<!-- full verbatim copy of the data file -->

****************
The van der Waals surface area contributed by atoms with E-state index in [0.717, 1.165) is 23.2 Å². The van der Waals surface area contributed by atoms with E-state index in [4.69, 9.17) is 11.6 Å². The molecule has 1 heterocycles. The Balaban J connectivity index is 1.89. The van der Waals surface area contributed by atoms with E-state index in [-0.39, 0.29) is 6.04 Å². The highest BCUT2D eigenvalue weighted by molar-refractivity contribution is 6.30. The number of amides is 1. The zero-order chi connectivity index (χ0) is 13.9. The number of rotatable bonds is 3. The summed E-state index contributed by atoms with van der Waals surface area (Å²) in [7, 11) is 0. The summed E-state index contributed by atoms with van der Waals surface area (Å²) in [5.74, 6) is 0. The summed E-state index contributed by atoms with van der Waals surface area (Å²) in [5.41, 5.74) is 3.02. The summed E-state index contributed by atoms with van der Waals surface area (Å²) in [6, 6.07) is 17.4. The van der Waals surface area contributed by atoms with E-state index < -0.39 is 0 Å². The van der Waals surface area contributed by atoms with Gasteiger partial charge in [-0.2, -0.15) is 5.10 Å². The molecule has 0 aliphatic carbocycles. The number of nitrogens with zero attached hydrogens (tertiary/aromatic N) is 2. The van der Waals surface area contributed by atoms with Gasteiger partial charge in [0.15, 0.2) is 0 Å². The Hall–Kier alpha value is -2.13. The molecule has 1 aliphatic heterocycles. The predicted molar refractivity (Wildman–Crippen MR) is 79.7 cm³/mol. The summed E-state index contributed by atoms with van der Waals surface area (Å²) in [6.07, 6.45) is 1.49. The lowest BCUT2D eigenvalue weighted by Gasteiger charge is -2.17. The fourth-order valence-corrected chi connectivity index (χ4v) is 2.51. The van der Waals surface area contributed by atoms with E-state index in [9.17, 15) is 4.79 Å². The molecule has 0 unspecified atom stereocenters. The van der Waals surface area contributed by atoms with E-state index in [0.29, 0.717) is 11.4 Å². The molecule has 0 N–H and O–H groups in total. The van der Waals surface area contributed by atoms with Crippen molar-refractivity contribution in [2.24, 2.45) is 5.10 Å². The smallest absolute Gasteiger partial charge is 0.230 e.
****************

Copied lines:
The van der Waals surface area contributed by atoms with E-state index in [0.717, 1.165) is 23.2 Å². The van der Waals surface area contributed by atoms with E-state index in [4.69, 9.17) is 11.6 Å². The molecule has 1 heterocycles. The Balaban J connectivity index is 1.89. The van der Waals surface area contributed by atoms with E-state index in [-0.39, 0.29) is 6.04 Å². The highest BCUT2D eigenvalue weighted by molar-refractivity contribution is 6.30. The number of amides is 1. The zero-order chi connectivity index (χ0) is 13.9. The number of rotatable bonds is 3. The summed E-state index contributed by atoms with van der Waals surface area (Å²) in [7, 11) is 0. The summed E-state index contributed by atoms with van der Waals surface area (Å²) in [5.74, 6) is 0. The summed E-state index contributed by atoms with van der Waals surface area (Å²) in [5.41, 5.74) is 3.02. The summed E-state index contributed by atoms with van der Waals surface area (Å²) in [6, 6.07) is 17.4. The van der Waals surface area contributed by atoms with E-state index < -0.39 is 0 Å². The van der Waals surface area contributed by atoms with Gasteiger partial charge in [-0.2, -0.15) is 5.10 Å². The molecule has 0 aliphatic carbocycles. The number of nitrogens with zero attached hydrogens (tertiary/aromatic N) is 2. The van der Waals surface area contributed by atoms with Gasteiger partial charge in [0.15, 0.2) is 0 Å². The Hall–Kier alpha value is -2.13. The molecule has 1 aliphatic heterocycles. The predicted molar refractivity (Wildman–Crippen MR) is 79.7 cm³/mol. The summed E-state index contributed by atoms with van der Waals surface area (Å²) in [6.07, 6.45) is 1.49. The lowest BCUT2D eigenvalue weighted by Gasteiger charge is -2.17. The fourth-order valence-corrected chi connectivity index (χ4v) is 2.51. The van der Waals surface area contributed by atoms with E-state index in [9.17, 15) is 4.79 Å². The molecule has 0 unspecified atom stereocenters. The van der Waals surface area contributed by atoms with E-state index in [0.29, 0.717) is 11.4 Å². The molecule has 0 N–H and O–H groups in total. The van der Waals surface area contributed by atoms with Crippen molar-refractivity contribution in [2.24, 2.45) is 5.10 Å². The smallest absolute Gasteiger partial charge is 0.230 e.